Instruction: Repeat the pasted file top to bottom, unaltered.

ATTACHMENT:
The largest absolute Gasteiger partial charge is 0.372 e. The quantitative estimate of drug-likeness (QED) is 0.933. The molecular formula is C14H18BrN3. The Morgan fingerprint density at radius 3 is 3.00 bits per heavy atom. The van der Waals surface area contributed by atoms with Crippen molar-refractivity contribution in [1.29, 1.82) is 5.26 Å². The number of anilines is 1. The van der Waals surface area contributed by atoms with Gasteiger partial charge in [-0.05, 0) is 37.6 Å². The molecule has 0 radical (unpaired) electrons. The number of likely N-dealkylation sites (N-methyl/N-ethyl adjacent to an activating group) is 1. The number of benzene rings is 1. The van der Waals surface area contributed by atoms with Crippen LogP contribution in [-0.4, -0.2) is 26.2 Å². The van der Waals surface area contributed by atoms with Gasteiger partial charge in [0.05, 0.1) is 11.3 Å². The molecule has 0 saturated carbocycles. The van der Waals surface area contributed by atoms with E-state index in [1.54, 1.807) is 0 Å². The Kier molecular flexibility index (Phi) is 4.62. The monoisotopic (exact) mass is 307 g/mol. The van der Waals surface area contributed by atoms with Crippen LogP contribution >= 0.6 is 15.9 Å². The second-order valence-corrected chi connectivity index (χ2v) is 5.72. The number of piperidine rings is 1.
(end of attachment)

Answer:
The largest absolute Gasteiger partial charge is 0.372 e. The quantitative estimate of drug-likeness (QED) is 0.933. The molecular formula is C14H18BrN3. The Morgan fingerprint density at radius 3 is 3.00 bits per heavy atom. The van der Waals surface area contributed by atoms with Crippen molar-refractivity contribution in [1.29, 1.82) is 5.26 Å². The number of anilines is 1. The van der Waals surface area contributed by atoms with Gasteiger partial charge in [-0.05, 0) is 37.6 Å². The molecule has 0 radical (unpaired) electrons. The number of likely N-dealkylation sites (N-methyl/N-ethyl adjacent to an activating group) is 1. The number of benzene rings is 1. The van der Waals surface area contributed by atoms with Crippen LogP contribution in [-0.4, -0.2) is 26.2 Å². The van der Waals surface area contributed by atoms with Gasteiger partial charge in [0.05, 0.1) is 11.3 Å². The molecule has 0 saturated carbocycles. The van der Waals surface area contributed by atoms with E-state index in [1.54, 1.807) is 0 Å². The Kier molecular flexibility index (Phi) is 4.62. The monoisotopic (exact) mass is 307 g/mol. The van der Waals surface area contributed by atoms with Crippen LogP contribution >= 0.6 is 15.9 Å². The second-order valence-corrected chi connectivity index (χ2v) is 5.72. The number of piperidine rings is 1.